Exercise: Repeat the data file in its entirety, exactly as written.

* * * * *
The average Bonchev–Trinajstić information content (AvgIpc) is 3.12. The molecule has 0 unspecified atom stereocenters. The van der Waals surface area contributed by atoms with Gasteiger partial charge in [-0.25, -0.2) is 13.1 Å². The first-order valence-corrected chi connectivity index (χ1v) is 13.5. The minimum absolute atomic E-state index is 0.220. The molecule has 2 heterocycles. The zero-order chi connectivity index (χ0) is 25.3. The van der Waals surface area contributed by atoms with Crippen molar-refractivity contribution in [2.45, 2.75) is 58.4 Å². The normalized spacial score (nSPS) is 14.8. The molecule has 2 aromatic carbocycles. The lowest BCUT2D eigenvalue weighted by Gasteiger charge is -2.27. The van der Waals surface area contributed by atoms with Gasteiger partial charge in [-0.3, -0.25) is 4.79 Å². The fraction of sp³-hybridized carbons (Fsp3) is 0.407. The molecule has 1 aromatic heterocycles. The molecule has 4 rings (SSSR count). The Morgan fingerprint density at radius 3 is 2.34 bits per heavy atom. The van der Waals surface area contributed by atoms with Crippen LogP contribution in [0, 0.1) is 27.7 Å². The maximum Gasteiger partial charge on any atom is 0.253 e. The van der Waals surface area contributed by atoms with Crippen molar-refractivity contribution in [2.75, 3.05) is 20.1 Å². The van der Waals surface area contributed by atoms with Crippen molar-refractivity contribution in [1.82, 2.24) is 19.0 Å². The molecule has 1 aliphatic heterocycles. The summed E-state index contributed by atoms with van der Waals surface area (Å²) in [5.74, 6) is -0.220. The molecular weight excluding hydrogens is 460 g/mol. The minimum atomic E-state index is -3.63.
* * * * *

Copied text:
The average Bonchev–Trinajstić information content (AvgIpc) is 3.12. The molecule has 0 unspecified atom stereocenters. The van der Waals surface area contributed by atoms with Gasteiger partial charge in [-0.25, -0.2) is 13.1 Å². The first-order valence-corrected chi connectivity index (χ1v) is 13.5. The minimum absolute atomic E-state index is 0.220. The molecule has 2 heterocycles. The zero-order chi connectivity index (χ0) is 25.3. The van der Waals surface area contributed by atoms with Crippen molar-refractivity contribution in [2.45, 2.75) is 58.4 Å². The normalized spacial score (nSPS) is 14.8. The molecule has 2 aromatic carbocycles. The lowest BCUT2D eigenvalue weighted by Gasteiger charge is -2.27. The van der Waals surface area contributed by atoms with Gasteiger partial charge in [-0.3, -0.25) is 4.79 Å². The fraction of sp³-hybridized carbons (Fsp3) is 0.407. The molecule has 1 aromatic heterocycles. The molecule has 4 rings (SSSR count). The Morgan fingerprint density at radius 3 is 2.34 bits per heavy atom. The van der Waals surface area contributed by atoms with Crippen LogP contribution in [0, 0.1) is 27.7 Å². The maximum Gasteiger partial charge on any atom is 0.253 e. The van der Waals surface area contributed by atoms with Crippen molar-refractivity contribution in [2.75, 3.05) is 20.1 Å². The van der Waals surface area contributed by atoms with Crippen molar-refractivity contribution in [1.82, 2.24) is 19.0 Å². The molecule has 1 aliphatic heterocycles. The summed E-state index contributed by atoms with van der Waals surface area (Å²) in [5.74, 6) is -0.220. The molecular weight excluding hydrogens is 460 g/mol. The minimum atomic E-state index is -3.63.